The IEA chief executive referred to the lack of growth in exports to the fast growing BRICS (Brazil, Russia, India and China) markets, where exports fell for the second consecutive year: "Our competitors in other EU countries have rapidly grown their exports to the BRICS countries to the point that they now account for 22% of total EU 27 exports, whereas exports from Ireland still only account for 4% of total Irish exports. This is a very worrying trend as 90% of global trade growth is expect to come from the emerging markets outside of the EU over the next decade ‘’

Most of the 4% relate to multinational exports and decisions on destination of output are not generally made in Ireland.

An example of the fantasy world of spin is provided by the Irish Examiner today: ‘Amazingly strong’ year for exports  - - It's essentially a lie and these additional exports are as bogus as the paper wealth creation by Wall Street during the credit bubble.

A copy of the IEA review should be available here sometime Friday.

The following illustrates the high revenues/exports of €12.4bn booked by Google in Ireland in 2011 and the low value-added e.g. payroll costs were €218m.

Google UK is responsible for 10% of Google Inc's revenues which amounted to $37.0bn in 2011 -- so Google UK should report sales revenues of about $4bn.

Google UK has a staff of 1,300.

Most of the revenues are booked in Ireland and the same applies with Google France and all other EMEA markets (Europe, Middle East, Asia).

It has been reported in France that its revenue agency has demanded €1bn in taxes from Google. It reported only €138m of revenue in France in 2011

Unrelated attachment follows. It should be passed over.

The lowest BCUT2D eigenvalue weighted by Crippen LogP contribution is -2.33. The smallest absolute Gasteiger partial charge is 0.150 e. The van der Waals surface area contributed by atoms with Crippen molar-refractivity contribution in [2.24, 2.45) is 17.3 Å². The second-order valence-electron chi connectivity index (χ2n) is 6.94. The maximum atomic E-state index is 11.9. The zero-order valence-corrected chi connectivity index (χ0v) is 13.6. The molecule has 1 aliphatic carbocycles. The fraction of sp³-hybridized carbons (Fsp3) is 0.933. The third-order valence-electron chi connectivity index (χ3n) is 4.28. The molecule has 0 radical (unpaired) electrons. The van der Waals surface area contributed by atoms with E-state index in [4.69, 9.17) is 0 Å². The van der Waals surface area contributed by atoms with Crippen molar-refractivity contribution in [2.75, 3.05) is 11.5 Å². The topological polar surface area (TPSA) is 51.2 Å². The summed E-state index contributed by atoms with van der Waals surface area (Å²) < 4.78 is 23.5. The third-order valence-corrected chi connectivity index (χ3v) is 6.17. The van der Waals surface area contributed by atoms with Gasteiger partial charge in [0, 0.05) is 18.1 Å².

• Revenue in France in 2011: €138m
  • Revenue in UK: £395m; admin expenses of £416.8m
  • Revenue in Ireland in 2011: €12.4bn - - this is also treated in Ireland as Irish services exports
  • Gross profit in Ireland in 2011: €9bn
  • Net profit in Ireland after €9bn in 'administrative expenses' €24m; payroll costs for 1,900 people in Ireland: €218m
  • Tax in Ireland on trading activities €3m; total tax charged at €22.2m including foreign withholding tax
  • Tax in the UK in 2011: £6m mainly related to staff stock options 
  • Tax in France in 2011: €5.5m

SEE also:

Irish Economy: Innovation, a failed enterprise policy and inconvenient facts for 2013

Irish Economy: Actual Individual Consumption per capita in Ireland at EU average; Germany at 20% above

Irish Economy: Pharmaceutical patent cliff no growth threat; High exports have low impact

Irish Economy: Export growth insufficient to pull domestic economy out of recession

Irish Economy 2012: At least a third of value of Irish services exports is overstated

Dell remains Ireland's biggest manufacturing exporter despite closing Limerick plant

Irish Economy 2012: Only 50,000 Irish direct workers responsible for 69% of annual Irish exports

Irish Economy: Sustainable growth dependent on foreign firms since 1990; Now FDI has peaked

Check out our subscription service, Finfacts Premium , at a low annual charge of €25 - - if you are a regular user of Finfacts, 50 euro cent a week is hardly a huge ask to support the service.